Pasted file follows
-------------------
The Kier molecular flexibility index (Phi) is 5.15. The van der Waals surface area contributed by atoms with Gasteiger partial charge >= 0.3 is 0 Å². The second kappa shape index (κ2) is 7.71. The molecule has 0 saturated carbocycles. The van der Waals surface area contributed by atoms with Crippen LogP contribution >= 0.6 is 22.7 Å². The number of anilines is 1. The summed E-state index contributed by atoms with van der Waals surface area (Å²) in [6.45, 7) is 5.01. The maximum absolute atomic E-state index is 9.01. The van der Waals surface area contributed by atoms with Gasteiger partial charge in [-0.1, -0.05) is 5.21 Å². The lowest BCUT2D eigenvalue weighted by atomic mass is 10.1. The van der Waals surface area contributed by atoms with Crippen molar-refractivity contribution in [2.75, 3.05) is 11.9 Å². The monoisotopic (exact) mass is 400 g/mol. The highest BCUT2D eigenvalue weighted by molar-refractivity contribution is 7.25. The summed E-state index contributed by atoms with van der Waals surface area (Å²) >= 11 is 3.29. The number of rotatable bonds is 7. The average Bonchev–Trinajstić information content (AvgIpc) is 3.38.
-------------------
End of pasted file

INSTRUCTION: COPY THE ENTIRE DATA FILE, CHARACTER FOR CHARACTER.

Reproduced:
The Kier molecular flexibility index (Phi) is 5.15. The van der Waals surface area contributed by atoms with Gasteiger partial charge >= 0.3 is 0 Å². The second kappa shape index (κ2) is 7.71. The molecule has 0 saturated carbocycles. The van der Waals surface area contributed by atoms with Crippen LogP contribution >= 0.6 is 22.7 Å². The number of anilines is 1. The summed E-state index contributed by atoms with van der Waals surface area (Å²) in [6.45, 7) is 5.01. The maximum absolute atomic E-state index is 9.01. The van der Waals surface area contributed by atoms with Gasteiger partial charge in [-0.1, -0.05) is 5.21 Å². The lowest BCUT2D eigenvalue weighted by atomic mass is 10.1. The van der Waals surface area contributed by atoms with Crippen molar-refractivity contribution in [2.75, 3.05) is 11.9 Å². The monoisotopic (exact) mass is 400 g/mol. The highest BCUT2D eigenvalue weighted by molar-refractivity contribution is 7.25. The summed E-state index contributed by atoms with van der Waals surface area (Å²) >= 11 is 3.29. The number of rotatable bonds is 7. The average Bonchev–Trinajstić information content (AvgIpc) is 3.38.